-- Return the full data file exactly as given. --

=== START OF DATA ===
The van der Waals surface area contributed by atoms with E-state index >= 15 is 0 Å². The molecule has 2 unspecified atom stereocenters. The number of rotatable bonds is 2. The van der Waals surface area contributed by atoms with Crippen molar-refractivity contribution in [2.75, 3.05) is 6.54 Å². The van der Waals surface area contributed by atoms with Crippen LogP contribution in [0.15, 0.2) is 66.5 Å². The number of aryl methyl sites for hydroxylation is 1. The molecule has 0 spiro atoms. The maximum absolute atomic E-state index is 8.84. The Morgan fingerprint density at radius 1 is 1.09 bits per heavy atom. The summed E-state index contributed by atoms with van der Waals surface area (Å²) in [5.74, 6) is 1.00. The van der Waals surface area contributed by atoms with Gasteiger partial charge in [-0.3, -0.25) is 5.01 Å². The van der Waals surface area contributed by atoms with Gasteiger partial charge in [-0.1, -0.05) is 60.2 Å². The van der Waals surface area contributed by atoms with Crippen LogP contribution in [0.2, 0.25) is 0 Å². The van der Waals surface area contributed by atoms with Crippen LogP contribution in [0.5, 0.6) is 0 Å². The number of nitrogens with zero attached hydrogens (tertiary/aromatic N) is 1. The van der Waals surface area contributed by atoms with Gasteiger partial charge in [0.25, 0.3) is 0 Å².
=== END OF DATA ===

The van der Waals surface area contributed by atoms with E-state index >= 15 is 0 Å². The molecule has 2 unspecified atom stereocenters. The number of rotatable bonds is 2. The van der Waals surface area contributed by atoms with Crippen molar-refractivity contribution in [2.75, 3.05) is 6.54 Å². The van der Waals surface area contributed by atoms with Crippen LogP contribution in [0.15, 0.2) is 66.5 Å². The number of aryl methyl sites for hydroxylation is 1. The molecule has 0 spiro atoms. The maximum absolute atomic E-state index is 8.84. The Morgan fingerprint density at radius 1 is 1.09 bits per heavy atom. The summed E-state index contributed by atoms with van der Waals surface area (Å²) in [5.74, 6) is 1.00. The van der Waals surface area contributed by atoms with Gasteiger partial charge in [-0.3, -0.25) is 5.01 Å². The van der Waals surface area contributed by atoms with Gasteiger partial charge in [-0.1, -0.05) is 60.2 Å². The van der Waals surface area contributed by atoms with Crippen LogP contribution in [0.2, 0.25) is 0 Å². The van der Waals surface area contributed by atoms with Crippen LogP contribution in [0.5, 0.6) is 0 Å². The number of nitrogens with zero attached hydrogens (tertiary/aromatic N) is 1. The van der Waals surface area contributed by atoms with Gasteiger partial charge in [0.25, 0.3) is 0 Å².